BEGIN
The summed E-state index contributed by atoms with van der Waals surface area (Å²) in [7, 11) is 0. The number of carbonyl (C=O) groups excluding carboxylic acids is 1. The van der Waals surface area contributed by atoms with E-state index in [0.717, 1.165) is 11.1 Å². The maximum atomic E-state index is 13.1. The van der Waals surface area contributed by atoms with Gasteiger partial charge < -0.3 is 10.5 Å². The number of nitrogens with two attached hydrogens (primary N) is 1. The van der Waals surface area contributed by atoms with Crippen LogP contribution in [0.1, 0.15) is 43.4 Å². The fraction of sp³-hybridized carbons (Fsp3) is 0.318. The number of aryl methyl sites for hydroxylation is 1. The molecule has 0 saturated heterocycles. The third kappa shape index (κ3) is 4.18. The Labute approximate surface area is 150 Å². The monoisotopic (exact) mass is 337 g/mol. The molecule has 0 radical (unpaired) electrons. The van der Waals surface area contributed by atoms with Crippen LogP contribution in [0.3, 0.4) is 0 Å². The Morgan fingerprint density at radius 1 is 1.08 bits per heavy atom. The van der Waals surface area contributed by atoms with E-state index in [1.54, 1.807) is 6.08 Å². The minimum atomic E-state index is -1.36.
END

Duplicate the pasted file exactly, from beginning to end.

The summed E-state index contributed by atoms with van der Waals surface area (Å²) in [7, 11) is 0. The number of carbonyl (C=O) groups excluding carboxylic acids is 1. The van der Waals surface area contributed by atoms with E-state index in [0.717, 1.165) is 11.1 Å². The maximum atomic E-state index is 13.1. The van der Waals surface area contributed by atoms with Gasteiger partial charge < -0.3 is 10.5 Å². The number of nitrogens with two attached hydrogens (primary N) is 1. The van der Waals surface area contributed by atoms with Crippen LogP contribution in [0.1, 0.15) is 43.4 Å². The fraction of sp³-hybridized carbons (Fsp3) is 0.318. The number of aryl methyl sites for hydroxylation is 1. The molecule has 0 saturated heterocycles. The third kappa shape index (κ3) is 4.18. The Labute approximate surface area is 150 Å². The monoisotopic (exact) mass is 337 g/mol. The molecule has 0 radical (unpaired) electrons. The van der Waals surface area contributed by atoms with Crippen LogP contribution in [0.3, 0.4) is 0 Å². The Morgan fingerprint density at radius 1 is 1.08 bits per heavy atom. The van der Waals surface area contributed by atoms with E-state index in [1.54, 1.807) is 6.08 Å². The minimum atomic E-state index is -1.36.